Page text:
Public Service: Professor Selby’s graduate design studio provided town planning and architectural design studies for the riverfront of Quincy, Illinois damaged by the Great Flood of ’93. The School of Architecture published this work in a monograph entitled After the Flood: Crises, Concepts, Conclusions. His most recent studios have provided designs for neighborhood improvements and affordable housing in the Emerson Park community of East St. Louis, Illinois. This work is on the World Wide Web of the East St. Louis Action Research Project,, now known as “Action Research Illinois.” In 2007 Professor Selby’s students provided pro-bono service to the City of Springfield for urban and architectural design concepts on five site supported by an AIA 150 grant. This work was published in Blueprint for Springfield: Designing the Future of the Historic Downtown of Illinois’ Capital City, published by AIA Central Illinois.

The following is from a personal profile published in the May 2013 issue of Fellowscope:


Professional: I discovered my passion for architecture in grade school. I studied architecture at the University of Illinois earning my B. Arch in 1967. I interned with Harry Weese, FAIA, in Chicago and practiced many years as a principal in The Hawkweed Group, Ltd. I co-authored and illustrated The Hawkweed Passive Solar House Book. I recently noticed one copy on sale on the Internet for $999! I returned to Illinois to earn my M. Arch in 1985, after which I joined the architecture faculty at my alma mater. I taught design studios with an emphasis on pro-bono design services for underserved people in disinvested cities such as East St. Louis, Illinois and elsewhere. I retired from teaching as Associate Director for Graduate Studies and Associate Professor Emeritus in May 2009.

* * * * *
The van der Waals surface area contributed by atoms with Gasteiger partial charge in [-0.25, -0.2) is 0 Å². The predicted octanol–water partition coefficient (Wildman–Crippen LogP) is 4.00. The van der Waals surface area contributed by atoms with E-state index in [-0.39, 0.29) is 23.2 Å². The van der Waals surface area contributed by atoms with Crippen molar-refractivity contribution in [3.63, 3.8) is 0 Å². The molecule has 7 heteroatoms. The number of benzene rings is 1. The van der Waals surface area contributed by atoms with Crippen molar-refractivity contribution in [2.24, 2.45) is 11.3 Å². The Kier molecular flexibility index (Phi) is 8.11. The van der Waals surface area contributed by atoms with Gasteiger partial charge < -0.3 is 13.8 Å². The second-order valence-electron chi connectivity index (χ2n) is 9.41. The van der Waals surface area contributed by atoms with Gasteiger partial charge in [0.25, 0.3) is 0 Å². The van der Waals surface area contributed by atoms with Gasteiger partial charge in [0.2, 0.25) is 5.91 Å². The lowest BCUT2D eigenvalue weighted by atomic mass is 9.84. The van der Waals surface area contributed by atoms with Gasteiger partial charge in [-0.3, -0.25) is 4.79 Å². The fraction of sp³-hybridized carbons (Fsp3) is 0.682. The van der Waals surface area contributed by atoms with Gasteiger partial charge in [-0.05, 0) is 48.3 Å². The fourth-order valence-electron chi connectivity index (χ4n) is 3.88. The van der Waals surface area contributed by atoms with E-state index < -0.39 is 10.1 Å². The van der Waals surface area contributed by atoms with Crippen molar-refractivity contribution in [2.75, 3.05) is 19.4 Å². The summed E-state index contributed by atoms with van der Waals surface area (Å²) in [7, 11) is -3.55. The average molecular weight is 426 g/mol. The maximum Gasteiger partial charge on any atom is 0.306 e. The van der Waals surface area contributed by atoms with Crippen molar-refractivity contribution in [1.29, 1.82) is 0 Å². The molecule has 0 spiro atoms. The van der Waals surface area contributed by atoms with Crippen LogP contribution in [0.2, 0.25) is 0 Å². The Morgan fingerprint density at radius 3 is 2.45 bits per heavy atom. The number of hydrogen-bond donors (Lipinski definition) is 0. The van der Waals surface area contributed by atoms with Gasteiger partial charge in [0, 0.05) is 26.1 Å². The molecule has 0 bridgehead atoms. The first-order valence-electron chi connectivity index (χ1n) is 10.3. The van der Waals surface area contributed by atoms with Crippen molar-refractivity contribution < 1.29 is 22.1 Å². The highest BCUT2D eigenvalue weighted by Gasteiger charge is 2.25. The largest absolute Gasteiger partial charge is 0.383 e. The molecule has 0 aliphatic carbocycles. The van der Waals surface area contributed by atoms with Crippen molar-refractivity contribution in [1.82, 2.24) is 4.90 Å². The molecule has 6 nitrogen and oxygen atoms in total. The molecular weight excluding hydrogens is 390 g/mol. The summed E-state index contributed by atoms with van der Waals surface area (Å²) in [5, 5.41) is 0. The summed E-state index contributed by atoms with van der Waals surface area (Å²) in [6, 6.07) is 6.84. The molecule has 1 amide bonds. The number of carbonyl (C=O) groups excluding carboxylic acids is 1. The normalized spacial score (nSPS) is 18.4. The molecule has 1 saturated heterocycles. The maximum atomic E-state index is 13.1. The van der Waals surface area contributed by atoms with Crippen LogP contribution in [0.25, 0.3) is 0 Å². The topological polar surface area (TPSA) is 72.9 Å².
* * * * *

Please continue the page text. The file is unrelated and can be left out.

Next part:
Since earning my architect license I have been active in the AIA. In AIA Chicago I was director of the AIA Design Center School teaching architectural office skills to minority and low-income high school dropouts. I have served as President, and other offices, in AIA Champaign-Urbana, AIA Central Illinois, and AIA Illinois. I was on the AIA National Board of Directors from 2002 to 2005. I served as a Regional Representative from 2007 to 2010 and I was the editor of Fellowscope from 2010-2015.

Personal: I was born six minutes after my twin brother, Dick. (You can see our pictures together in the "Other" folder below-slide show "More Travel Adventures...") We grew up in suburban Chicago. I married my high school sweetheart, Barbara, in 1965. We have a son, Mike, who is a university professor teaching anatomy to future doctors. Barb and I love to travel. We visited 14 European countries in 14 weeks in 1969. Since then we’ve been to 49 states and all seven continents. I am an avid photographer and my travel photos may be found at We love to snorkel in coral reefs; we “found Nemo” in the Great Barrier Reef in 2011.

Something Unique: One of my passions is music, especially jazz. I play trumpet and flugelhorn. For a dozen years I rehearsed with the Parkland Big Band. I am featured on a flugelhorn solo on the CD Kyle (Kimbrough, vocalist) Live at Pogo's. I still pick up occasional gigs from time to time in a quintet I call “Professor Bob and Friends.” In 2012 I sat in on cornet in the jazz group playing at the COF Convocation Dinner at the AIA National Convention in Washington, DC. I played Miles Davis’ tune “Four.”


Prof. Bob's wife, Barbara, contributed a significant number of images in these travel pictures. If it doesn't move (architecture, landscapes) Bob shoots them, if it moves (animals, people) it's likely that Barb took those. Flowers don't move much, but she takes most of those images, too. Bob took many of the underwater fish pictures, penguin pictures in Antarctica, birds and iguanas in the Galapagos Islands, and safari animals in Tanzania.

We make every attempt to correctly identify animals, birds, and fish. You are invited to contact me at with corrections.

Rev 2 September 2015